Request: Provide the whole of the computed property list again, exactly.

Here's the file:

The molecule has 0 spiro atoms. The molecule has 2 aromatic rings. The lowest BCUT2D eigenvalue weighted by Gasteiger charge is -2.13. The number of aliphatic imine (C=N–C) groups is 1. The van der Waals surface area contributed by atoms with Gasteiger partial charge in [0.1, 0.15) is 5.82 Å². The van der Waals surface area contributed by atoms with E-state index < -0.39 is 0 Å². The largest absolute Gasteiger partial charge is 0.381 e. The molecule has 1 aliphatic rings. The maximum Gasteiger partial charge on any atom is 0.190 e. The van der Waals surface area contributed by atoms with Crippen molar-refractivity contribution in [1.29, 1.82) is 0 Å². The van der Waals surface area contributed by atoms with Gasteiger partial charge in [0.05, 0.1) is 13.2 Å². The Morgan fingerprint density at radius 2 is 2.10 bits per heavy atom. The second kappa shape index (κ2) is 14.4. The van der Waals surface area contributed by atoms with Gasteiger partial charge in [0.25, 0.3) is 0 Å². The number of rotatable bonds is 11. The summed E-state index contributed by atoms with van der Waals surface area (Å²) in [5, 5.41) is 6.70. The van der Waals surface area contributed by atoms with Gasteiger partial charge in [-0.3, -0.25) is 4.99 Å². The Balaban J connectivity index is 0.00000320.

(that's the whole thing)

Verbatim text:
The molecule has 0 spiro atoms. The molecule has 2 aromatic rings. The lowest BCUT2D eigenvalue weighted by Gasteiger charge is -2.13. The number of aliphatic imine (C=N–C) groups is 1. The van der Waals surface area contributed by atoms with Gasteiger partial charge in [0.1, 0.15) is 5.82 Å². The van der Waals surface area contributed by atoms with E-state index < -0.39 is 0 Å². The largest absolute Gasteiger partial charge is 0.381 e. The molecule has 1 aliphatic rings. The maximum Gasteiger partial charge on any atom is 0.190 e. The van der Waals surface area contributed by atoms with Crippen molar-refractivity contribution in [1.29, 1.82) is 0 Å². The van der Waals surface area contributed by atoms with Gasteiger partial charge in [0.05, 0.1) is 13.2 Å². The Morgan fingerprint density at radius 2 is 2.10 bits per heavy atom. The second kappa shape index (κ2) is 14.4. The van der Waals surface area contributed by atoms with Gasteiger partial charge in [0.25, 0.3) is 0 Å². The number of rotatable bonds is 11. The summed E-state index contributed by atoms with van der Waals surface area (Å²) in [5, 5.41) is 6.70. The van der Waals surface area contributed by atoms with Gasteiger partial charge in [-0.3, -0.25) is 4.99 Å². The Balaban J connectivity index is 0.00000320.